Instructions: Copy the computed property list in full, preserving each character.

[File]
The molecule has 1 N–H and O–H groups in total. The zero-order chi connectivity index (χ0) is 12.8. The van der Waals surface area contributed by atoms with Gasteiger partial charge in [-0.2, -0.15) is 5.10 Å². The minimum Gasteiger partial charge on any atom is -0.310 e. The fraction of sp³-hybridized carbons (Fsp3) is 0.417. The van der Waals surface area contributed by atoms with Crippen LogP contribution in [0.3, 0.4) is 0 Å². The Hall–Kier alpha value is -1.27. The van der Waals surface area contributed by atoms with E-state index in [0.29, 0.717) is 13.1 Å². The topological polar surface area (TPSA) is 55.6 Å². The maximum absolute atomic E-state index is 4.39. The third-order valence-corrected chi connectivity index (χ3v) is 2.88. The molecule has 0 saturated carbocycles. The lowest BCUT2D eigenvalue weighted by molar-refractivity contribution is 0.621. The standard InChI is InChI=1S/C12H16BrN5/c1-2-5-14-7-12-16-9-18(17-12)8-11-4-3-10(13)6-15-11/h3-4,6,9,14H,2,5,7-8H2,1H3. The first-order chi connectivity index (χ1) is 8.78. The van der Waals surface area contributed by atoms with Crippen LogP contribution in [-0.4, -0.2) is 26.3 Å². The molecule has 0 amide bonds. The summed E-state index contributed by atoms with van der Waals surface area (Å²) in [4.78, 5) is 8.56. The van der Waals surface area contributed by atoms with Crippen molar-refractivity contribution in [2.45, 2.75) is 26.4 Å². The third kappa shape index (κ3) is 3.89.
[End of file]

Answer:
The molecule has 1 N–H and O–H groups in total. The zero-order chi connectivity index (χ0) is 12.8. The van der Waals surface area contributed by atoms with Gasteiger partial charge in [-0.2, -0.15) is 5.10 Å². The minimum Gasteiger partial charge on any atom is -0.310 e. The fraction of sp³-hybridized carbons (Fsp3) is 0.417. The van der Waals surface area contributed by atoms with Crippen LogP contribution in [0.3, 0.4) is 0 Å². The Hall–Kier alpha value is -1.27. The van der Waals surface area contributed by atoms with E-state index in [0.29, 0.717) is 13.1 Å². The topological polar surface area (TPSA) is 55.6 Å². The maximum absolute atomic E-state index is 4.39. The third-order valence-corrected chi connectivity index (χ3v) is 2.88. The molecule has 0 saturated carbocycles. The lowest BCUT2D eigenvalue weighted by molar-refractivity contribution is 0.621. The standard InChI is InChI=1S/C12H16BrN5/c1-2-5-14-7-12-16-9-18(17-12)8-11-4-3-10(13)6-15-11/h3-4,6,9,14H,2,5,7-8H2,1H3. The first-order chi connectivity index (χ1) is 8.78. The van der Waals surface area contributed by atoms with Crippen LogP contribution in [-0.4, -0.2) is 26.3 Å². The molecule has 0 amide bonds. The summed E-state index contributed by atoms with van der Waals surface area (Å²) in [4.78, 5) is 8.56. The van der Waals surface area contributed by atoms with Crippen molar-refractivity contribution in [2.45, 2.75) is 26.4 Å². The third kappa shape index (κ3) is 3.89.